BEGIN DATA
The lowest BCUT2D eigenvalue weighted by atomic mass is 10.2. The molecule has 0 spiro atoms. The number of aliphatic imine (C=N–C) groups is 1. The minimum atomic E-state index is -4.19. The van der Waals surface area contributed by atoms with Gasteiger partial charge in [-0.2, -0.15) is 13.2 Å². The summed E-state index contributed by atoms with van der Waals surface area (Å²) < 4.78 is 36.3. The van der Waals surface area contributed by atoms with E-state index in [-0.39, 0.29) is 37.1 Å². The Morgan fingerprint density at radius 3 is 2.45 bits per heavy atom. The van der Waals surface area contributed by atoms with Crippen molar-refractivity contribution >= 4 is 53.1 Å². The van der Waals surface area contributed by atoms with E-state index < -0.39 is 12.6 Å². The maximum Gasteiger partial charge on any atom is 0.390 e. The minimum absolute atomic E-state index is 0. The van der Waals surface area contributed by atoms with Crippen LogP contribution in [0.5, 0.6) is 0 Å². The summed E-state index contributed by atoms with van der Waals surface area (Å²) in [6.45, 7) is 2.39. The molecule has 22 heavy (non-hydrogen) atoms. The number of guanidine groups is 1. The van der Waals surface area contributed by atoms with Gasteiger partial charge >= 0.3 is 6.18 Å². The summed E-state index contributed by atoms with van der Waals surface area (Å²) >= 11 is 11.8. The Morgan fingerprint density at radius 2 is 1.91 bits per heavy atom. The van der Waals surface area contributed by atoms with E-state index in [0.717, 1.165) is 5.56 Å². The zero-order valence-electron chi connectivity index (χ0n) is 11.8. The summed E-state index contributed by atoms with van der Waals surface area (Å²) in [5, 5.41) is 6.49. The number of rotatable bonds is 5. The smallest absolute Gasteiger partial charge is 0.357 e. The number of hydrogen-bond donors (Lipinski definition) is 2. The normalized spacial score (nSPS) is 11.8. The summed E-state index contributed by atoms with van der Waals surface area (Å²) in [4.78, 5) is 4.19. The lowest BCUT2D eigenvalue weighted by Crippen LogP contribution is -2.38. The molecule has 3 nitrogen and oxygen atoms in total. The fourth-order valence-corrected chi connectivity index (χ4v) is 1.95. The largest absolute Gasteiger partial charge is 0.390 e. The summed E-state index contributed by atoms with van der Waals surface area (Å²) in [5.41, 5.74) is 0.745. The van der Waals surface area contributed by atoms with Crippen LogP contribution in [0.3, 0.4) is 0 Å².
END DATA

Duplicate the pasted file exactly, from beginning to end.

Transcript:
The lowest BCUT2D eigenvalue weighted by atomic mass is 10.2. The molecule has 0 spiro atoms. The number of aliphatic imine (C=N–C) groups is 1. The minimum atomic E-state index is -4.19. The van der Waals surface area contributed by atoms with Gasteiger partial charge in [-0.2, -0.15) is 13.2 Å². The summed E-state index contributed by atoms with van der Waals surface area (Å²) < 4.78 is 36.3. The van der Waals surface area contributed by atoms with E-state index in [-0.39, 0.29) is 37.1 Å². The Morgan fingerprint density at radius 3 is 2.45 bits per heavy atom. The van der Waals surface area contributed by atoms with Crippen molar-refractivity contribution >= 4 is 53.1 Å². The van der Waals surface area contributed by atoms with E-state index < -0.39 is 12.6 Å². The maximum Gasteiger partial charge on any atom is 0.390 e. The minimum absolute atomic E-state index is 0. The van der Waals surface area contributed by atoms with Crippen LogP contribution in [0.5, 0.6) is 0 Å². The summed E-state index contributed by atoms with van der Waals surface area (Å²) in [6.45, 7) is 2.39. The molecule has 22 heavy (non-hydrogen) atoms. The number of guanidine groups is 1. The van der Waals surface area contributed by atoms with Gasteiger partial charge >= 0.3 is 6.18 Å². The summed E-state index contributed by atoms with van der Waals surface area (Å²) >= 11 is 11.8. The Morgan fingerprint density at radius 2 is 1.91 bits per heavy atom. The van der Waals surface area contributed by atoms with E-state index in [0.717, 1.165) is 5.56 Å². The zero-order valence-electron chi connectivity index (χ0n) is 11.8. The summed E-state index contributed by atoms with van der Waals surface area (Å²) in [5, 5.41) is 6.49. The number of rotatable bonds is 5. The smallest absolute Gasteiger partial charge is 0.357 e. The number of hydrogen-bond donors (Lipinski definition) is 2. The normalized spacial score (nSPS) is 11.8. The summed E-state index contributed by atoms with van der Waals surface area (Å²) in [4.78, 5) is 4.19. The lowest BCUT2D eigenvalue weighted by Crippen LogP contribution is -2.38. The molecule has 3 nitrogen and oxygen atoms in total. The fourth-order valence-corrected chi connectivity index (χ4v) is 1.95. The largest absolute Gasteiger partial charge is 0.390 e. The summed E-state index contributed by atoms with van der Waals surface area (Å²) in [5.41, 5.74) is 0.745. The van der Waals surface area contributed by atoms with Crippen LogP contribution in [0.3, 0.4) is 0 Å².